Sunday, December 30, 2007
After years of record growth, Germany's key steel sector is likely to face more uncertain times as the fall in the dollar and the global credit crunch raise business risks, the nation's steel industry association said.After years of record growth, Germany's key steel sector is likely to face more uncertain times as the fall in the dollar and the global credit crunch raise business risks, the nation's steel industry association said.
[he said] major export industries such as the automotive field and electrical engineering were likely to be hit by a weaker dollar with automakers also scaling back demand as a result of concerns about new CO2 emission rules.
Friday, December 28, 2007
The notice comes from the U.S. Consumer Product Safety Commission web site.
Consumers should stop using recalled products immediately unless otherwise instructed.
Name of Product: Counterfeit Circuit Breakers labeled as “Square D”
Units: About 50,000
Distributor/Retailer: North American Breaker Co. Inc. (NABCO), of Burbank, Calif.
Hazard: The recalled circuit breakers labeled “Square D” have been determined by Square D to be counterfeit and can fail to trip when they are overloaded, posing a fire hazard to consumers.
Wednesday, December 26, 2007
Seattle Times Newspaper
Late in 2007, containers of raw steel began leaving Nucor Seattle for buyers in Taiwan and Indonesia as the city's only steel mill began exporting steel to Asia.
It is a small amount. Perhaps more significant, Canada, a tariff-free market, takes 30 percent of the plant's output. The Seattle plant is operating its melt shop five days a week in three shifts — and is asking the pollution-control authorities to allow it to add a fourth shift and operate 24/7.
We are used to booming aircraft and software — but steel is old.
Think of it as recycling. The feedstock for the Seattle plant begins as steel cans tossed into a thousand recycling bins. It begins also as junkyard cars, derelict appliances and tangles of old reinforcing bar torn from demolished buildings. Call it scrap. At the plant in West Seattle, the old steel is grabbed by giant magnets and plunked into an electric-arc furnace to be reborn as youthful steel. All the steel made here is this recycled kind.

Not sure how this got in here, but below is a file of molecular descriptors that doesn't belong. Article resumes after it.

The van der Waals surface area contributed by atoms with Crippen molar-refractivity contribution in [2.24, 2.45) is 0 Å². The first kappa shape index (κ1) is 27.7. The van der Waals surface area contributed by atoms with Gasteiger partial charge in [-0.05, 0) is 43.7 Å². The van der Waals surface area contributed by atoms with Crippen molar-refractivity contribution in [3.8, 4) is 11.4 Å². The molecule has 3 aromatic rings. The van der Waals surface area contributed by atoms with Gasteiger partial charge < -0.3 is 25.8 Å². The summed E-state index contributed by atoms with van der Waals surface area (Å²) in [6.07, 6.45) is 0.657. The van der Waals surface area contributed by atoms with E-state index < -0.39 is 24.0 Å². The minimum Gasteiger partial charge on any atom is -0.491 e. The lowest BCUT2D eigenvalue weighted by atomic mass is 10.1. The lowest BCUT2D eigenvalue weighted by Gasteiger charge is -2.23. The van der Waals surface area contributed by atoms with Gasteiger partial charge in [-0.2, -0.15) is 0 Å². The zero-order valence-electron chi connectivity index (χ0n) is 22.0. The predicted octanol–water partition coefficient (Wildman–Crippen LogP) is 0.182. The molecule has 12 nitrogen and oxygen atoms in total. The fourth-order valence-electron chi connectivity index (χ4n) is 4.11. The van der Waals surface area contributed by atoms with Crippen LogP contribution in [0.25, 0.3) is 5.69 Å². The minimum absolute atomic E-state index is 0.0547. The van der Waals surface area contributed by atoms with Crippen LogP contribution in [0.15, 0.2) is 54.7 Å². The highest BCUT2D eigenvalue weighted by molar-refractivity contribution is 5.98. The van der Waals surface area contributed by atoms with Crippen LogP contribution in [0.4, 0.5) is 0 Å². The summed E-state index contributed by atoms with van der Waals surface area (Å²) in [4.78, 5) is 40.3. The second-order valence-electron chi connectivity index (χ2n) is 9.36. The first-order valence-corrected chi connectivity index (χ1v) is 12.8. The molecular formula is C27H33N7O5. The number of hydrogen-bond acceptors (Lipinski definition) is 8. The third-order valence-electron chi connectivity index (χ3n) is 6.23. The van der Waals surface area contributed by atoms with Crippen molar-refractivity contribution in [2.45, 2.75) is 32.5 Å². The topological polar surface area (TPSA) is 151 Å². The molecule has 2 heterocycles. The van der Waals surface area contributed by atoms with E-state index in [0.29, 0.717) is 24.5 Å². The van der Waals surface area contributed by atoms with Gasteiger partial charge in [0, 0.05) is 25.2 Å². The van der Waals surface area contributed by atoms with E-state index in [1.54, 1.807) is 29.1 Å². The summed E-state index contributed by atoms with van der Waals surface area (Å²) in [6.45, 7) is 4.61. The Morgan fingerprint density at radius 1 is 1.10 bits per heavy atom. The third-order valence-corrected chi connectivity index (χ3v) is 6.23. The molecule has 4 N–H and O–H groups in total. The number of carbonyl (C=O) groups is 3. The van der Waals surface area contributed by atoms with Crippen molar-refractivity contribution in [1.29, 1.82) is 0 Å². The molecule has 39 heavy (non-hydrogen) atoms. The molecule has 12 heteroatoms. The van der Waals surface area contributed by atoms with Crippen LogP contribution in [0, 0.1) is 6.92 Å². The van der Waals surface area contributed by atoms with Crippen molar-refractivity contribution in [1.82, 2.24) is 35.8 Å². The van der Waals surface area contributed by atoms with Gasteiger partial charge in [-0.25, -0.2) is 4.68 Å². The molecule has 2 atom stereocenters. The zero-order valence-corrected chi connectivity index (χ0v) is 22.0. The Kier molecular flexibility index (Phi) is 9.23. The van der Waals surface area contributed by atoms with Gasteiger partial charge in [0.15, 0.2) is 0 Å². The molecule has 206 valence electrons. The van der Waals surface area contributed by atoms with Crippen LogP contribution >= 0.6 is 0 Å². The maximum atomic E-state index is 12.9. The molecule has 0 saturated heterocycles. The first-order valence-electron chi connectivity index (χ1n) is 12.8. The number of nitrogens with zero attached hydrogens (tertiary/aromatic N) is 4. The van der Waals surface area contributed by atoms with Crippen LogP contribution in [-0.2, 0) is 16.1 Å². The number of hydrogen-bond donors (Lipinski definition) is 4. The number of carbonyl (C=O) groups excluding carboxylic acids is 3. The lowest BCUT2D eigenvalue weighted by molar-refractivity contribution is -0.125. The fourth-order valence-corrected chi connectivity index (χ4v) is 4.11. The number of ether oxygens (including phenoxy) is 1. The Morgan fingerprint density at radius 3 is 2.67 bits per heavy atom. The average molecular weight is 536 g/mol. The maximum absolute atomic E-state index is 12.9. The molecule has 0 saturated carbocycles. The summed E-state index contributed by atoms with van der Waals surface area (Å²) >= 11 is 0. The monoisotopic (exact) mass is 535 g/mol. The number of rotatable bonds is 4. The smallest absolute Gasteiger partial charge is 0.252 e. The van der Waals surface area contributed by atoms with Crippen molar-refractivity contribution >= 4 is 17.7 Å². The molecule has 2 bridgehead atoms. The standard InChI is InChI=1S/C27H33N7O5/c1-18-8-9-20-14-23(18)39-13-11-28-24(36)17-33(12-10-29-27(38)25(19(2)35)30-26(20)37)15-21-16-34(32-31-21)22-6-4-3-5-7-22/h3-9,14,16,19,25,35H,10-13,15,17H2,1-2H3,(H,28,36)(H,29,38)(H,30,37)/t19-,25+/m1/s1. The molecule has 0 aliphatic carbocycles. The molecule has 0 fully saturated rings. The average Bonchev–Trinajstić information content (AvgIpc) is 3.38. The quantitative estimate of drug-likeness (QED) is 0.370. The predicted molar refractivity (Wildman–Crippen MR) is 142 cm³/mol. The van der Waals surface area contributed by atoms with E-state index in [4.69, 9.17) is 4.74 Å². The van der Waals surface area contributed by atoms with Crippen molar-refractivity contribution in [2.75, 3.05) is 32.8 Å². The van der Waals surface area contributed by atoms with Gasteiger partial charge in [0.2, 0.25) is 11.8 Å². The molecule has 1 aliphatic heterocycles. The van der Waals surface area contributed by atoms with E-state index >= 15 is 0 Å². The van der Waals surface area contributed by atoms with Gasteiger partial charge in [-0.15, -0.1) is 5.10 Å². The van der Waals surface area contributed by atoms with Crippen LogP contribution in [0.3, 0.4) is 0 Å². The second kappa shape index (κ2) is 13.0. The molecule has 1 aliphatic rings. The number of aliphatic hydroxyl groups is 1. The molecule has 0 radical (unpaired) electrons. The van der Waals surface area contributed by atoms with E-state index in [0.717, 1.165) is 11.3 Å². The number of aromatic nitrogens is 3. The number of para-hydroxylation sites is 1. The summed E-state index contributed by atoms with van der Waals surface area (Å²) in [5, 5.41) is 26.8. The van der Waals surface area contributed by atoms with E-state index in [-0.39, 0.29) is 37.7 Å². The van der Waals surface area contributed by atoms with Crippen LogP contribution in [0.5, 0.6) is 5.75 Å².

The Enquirer (Cincinatti)
The union that represents workers at AK Steel's Middletown Works is, like the company itself, leaner and focused on surviving in a competitive global economy.
A new union leader takes over next month, with both sides ready to look ahead after a year that began with the company in the midst of a lockout that was then the nation's longest major work stoppage. The union has also rebuilt itself a little, with new members coming from replacement workers kept after the lockout ended in March.
Saturday, December 22, 2007
General Motors (GM) said Tuesday it is raising prices on its 2008 model year vehicles an average of 1.5% to help cover increasing steel and commodity costs.
The increases are effective with vehicles invoiced to dealers starting Wednesday and will not affect vehicles already in dealer inventory, the automaker said.
The price of most cars and trucks will increase by $100 to $500, but the prices of certain vehicles in more competitive segments will not increase at all, said Mark LaNeve, GM North America vice president for vehicle sales, service and marketing.
GM's U.S. sales dropped 11% in November from one year earlier, hurt by falling demand for trucks as well as cuts in sales to low-profit rental car fleets. GM's sales were down 6% for the first 11 months of the year.
China will impose or raise export duties on products including wood pulp, coke, alloy steel, steel billets, and some finished steel products in 2008, the Ministry of Finance (MOF) announced on Friday.
The nation will also impose temporary export tariffs on coal, crude oil, and metal ores next year, the MOF stated, without providing further details.
China, which produces a third of the world's steel, will raise export tariffs on some steel products from Jan. 1 to help rein in a record trade surplus and reduce energy consumption and pollution.
It didn't give details on new tax rates. The country will also impose export tariffs on coal, crude oil and metal ores next year, the Ministry of Finance said in a statement on its Web site late yesterday.
China, seeking to curb a record trade surplus, cut tax rebates and raised duties on steel shipments this year. The Asian nation's exports have pressured rivals, leading the European Union last month to threaten tariffs to shield its producers, including ArcelorMittal, the world's largest steelmaker.
Sunday, December 16, 2007
BETHLEHEM, Pa. -- History buffs practically salivate at the thought of being able to explore the massive ruins of Bethlehem Steel, the industrial behemoth that armed hundreds of U.S. warships, provided the raw material for the Golden Gate Bridge and transformed the New York City skyline.